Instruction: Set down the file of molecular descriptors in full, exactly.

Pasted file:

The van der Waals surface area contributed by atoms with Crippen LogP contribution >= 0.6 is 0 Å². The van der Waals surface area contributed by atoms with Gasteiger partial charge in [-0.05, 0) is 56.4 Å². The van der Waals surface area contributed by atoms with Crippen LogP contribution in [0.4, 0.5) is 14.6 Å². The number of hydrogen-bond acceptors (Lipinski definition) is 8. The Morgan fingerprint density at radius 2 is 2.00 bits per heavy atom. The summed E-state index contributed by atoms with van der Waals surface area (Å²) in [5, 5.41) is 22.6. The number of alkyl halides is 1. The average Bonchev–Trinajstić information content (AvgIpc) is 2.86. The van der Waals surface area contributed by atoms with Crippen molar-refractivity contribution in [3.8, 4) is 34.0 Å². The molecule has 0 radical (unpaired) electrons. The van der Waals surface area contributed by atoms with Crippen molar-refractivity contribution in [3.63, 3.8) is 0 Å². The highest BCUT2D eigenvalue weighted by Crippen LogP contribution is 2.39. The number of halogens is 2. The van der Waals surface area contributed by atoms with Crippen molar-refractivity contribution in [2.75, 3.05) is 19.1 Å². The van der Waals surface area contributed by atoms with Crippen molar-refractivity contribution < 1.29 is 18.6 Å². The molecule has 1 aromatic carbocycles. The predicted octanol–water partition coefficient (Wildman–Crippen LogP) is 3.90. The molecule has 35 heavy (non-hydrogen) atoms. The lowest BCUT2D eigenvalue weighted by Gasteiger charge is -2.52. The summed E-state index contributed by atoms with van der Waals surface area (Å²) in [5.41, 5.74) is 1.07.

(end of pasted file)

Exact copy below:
The van der Waals surface area contributed by atoms with Crippen LogP contribution >= 0.6 is 0 Å². The van der Waals surface area contributed by atoms with Gasteiger partial charge in [-0.05, 0) is 56.4 Å². The van der Waals surface area contributed by atoms with Crippen LogP contribution in [0.4, 0.5) is 14.6 Å². The number of hydrogen-bond acceptors (Lipinski definition) is 8. The Morgan fingerprint density at radius 2 is 2.00 bits per heavy atom. The summed E-state index contributed by atoms with van der Waals surface area (Å²) in [5, 5.41) is 22.6. The number of alkyl halides is 1. The average Bonchev–Trinajstić information content (AvgIpc) is 2.86. The van der Waals surface area contributed by atoms with Crippen molar-refractivity contribution in [3.8, 4) is 34.0 Å². The molecule has 0 radical (unpaired) electrons. The van der Waals surface area contributed by atoms with Crippen molar-refractivity contribution in [3.63, 3.8) is 0 Å². The highest BCUT2D eigenvalue weighted by Crippen LogP contribution is 2.39. The number of halogens is 2. The van der Waals surface area contributed by atoms with Crippen molar-refractivity contribution in [2.75, 3.05) is 19.1 Å². The van der Waals surface area contributed by atoms with Crippen molar-refractivity contribution < 1.29 is 18.6 Å². The molecule has 1 aromatic carbocycles. The predicted octanol–water partition coefficient (Wildman–Crippen LogP) is 3.90. The molecule has 35 heavy (non-hydrogen) atoms. The lowest BCUT2D eigenvalue weighted by Gasteiger charge is -2.52. The summed E-state index contributed by atoms with van der Waals surface area (Å²) in [5.41, 5.74) is 1.07.